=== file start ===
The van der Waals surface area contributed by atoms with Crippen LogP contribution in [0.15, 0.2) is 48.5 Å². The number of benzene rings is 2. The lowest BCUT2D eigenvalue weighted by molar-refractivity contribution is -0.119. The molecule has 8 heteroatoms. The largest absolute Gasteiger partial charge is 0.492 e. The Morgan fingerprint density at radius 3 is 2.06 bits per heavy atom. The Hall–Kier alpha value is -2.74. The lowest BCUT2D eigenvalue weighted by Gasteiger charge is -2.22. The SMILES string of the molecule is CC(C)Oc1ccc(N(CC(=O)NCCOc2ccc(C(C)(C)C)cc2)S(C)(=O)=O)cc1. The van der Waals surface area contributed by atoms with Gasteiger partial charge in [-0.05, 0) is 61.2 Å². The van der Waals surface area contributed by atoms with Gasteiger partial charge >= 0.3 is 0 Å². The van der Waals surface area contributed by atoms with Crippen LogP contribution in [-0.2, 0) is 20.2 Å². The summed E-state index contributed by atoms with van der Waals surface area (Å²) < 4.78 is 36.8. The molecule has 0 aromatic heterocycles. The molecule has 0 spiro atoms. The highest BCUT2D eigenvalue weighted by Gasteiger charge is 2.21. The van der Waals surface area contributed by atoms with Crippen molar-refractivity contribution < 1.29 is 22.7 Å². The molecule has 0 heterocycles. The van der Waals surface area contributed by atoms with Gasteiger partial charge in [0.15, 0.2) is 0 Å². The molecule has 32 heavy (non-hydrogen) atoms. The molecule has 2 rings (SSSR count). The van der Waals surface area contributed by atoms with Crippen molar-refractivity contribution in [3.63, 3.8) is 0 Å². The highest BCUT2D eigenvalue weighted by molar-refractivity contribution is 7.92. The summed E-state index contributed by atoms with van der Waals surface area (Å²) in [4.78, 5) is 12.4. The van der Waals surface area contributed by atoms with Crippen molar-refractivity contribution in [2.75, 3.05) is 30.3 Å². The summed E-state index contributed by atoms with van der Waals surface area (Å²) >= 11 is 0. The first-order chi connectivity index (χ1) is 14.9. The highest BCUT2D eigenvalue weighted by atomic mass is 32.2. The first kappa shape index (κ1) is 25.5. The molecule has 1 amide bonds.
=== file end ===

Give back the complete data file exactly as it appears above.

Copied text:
The van der Waals surface area contributed by atoms with Crippen LogP contribution in [0.15, 0.2) is 48.5 Å². The number of benzene rings is 2. The lowest BCUT2D eigenvalue weighted by molar-refractivity contribution is -0.119. The molecule has 8 heteroatoms. The largest absolute Gasteiger partial charge is 0.492 e. The Morgan fingerprint density at radius 3 is 2.06 bits per heavy atom. The Hall–Kier alpha value is -2.74. The lowest BCUT2D eigenvalue weighted by Gasteiger charge is -2.22. The SMILES string of the molecule is CC(C)Oc1ccc(N(CC(=O)NCCOc2ccc(C(C)(C)C)cc2)S(C)(=O)=O)cc1. The van der Waals surface area contributed by atoms with Gasteiger partial charge in [-0.05, 0) is 61.2 Å². The van der Waals surface area contributed by atoms with Gasteiger partial charge >= 0.3 is 0 Å². The van der Waals surface area contributed by atoms with Crippen LogP contribution in [-0.2, 0) is 20.2 Å². The summed E-state index contributed by atoms with van der Waals surface area (Å²) < 4.78 is 36.8. The molecule has 0 aromatic heterocycles. The molecule has 0 spiro atoms. The highest BCUT2D eigenvalue weighted by Gasteiger charge is 2.21. The van der Waals surface area contributed by atoms with Crippen molar-refractivity contribution < 1.29 is 22.7 Å². The molecule has 0 heterocycles. The van der Waals surface area contributed by atoms with Gasteiger partial charge in [0.15, 0.2) is 0 Å². The molecule has 32 heavy (non-hydrogen) atoms. The molecule has 2 rings (SSSR count). The van der Waals surface area contributed by atoms with Crippen molar-refractivity contribution in [3.63, 3.8) is 0 Å². The highest BCUT2D eigenvalue weighted by molar-refractivity contribution is 7.92. The summed E-state index contributed by atoms with van der Waals surface area (Å²) in [4.78, 5) is 12.4. The van der Waals surface area contributed by atoms with Crippen molar-refractivity contribution in [2.75, 3.05) is 30.3 Å². The summed E-state index contributed by atoms with van der Waals surface area (Å²) >= 11 is 0. The first-order chi connectivity index (χ1) is 14.9. The highest BCUT2D eigenvalue weighted by atomic mass is 32.2. The first kappa shape index (κ1) is 25.5. The molecule has 1 amide bonds.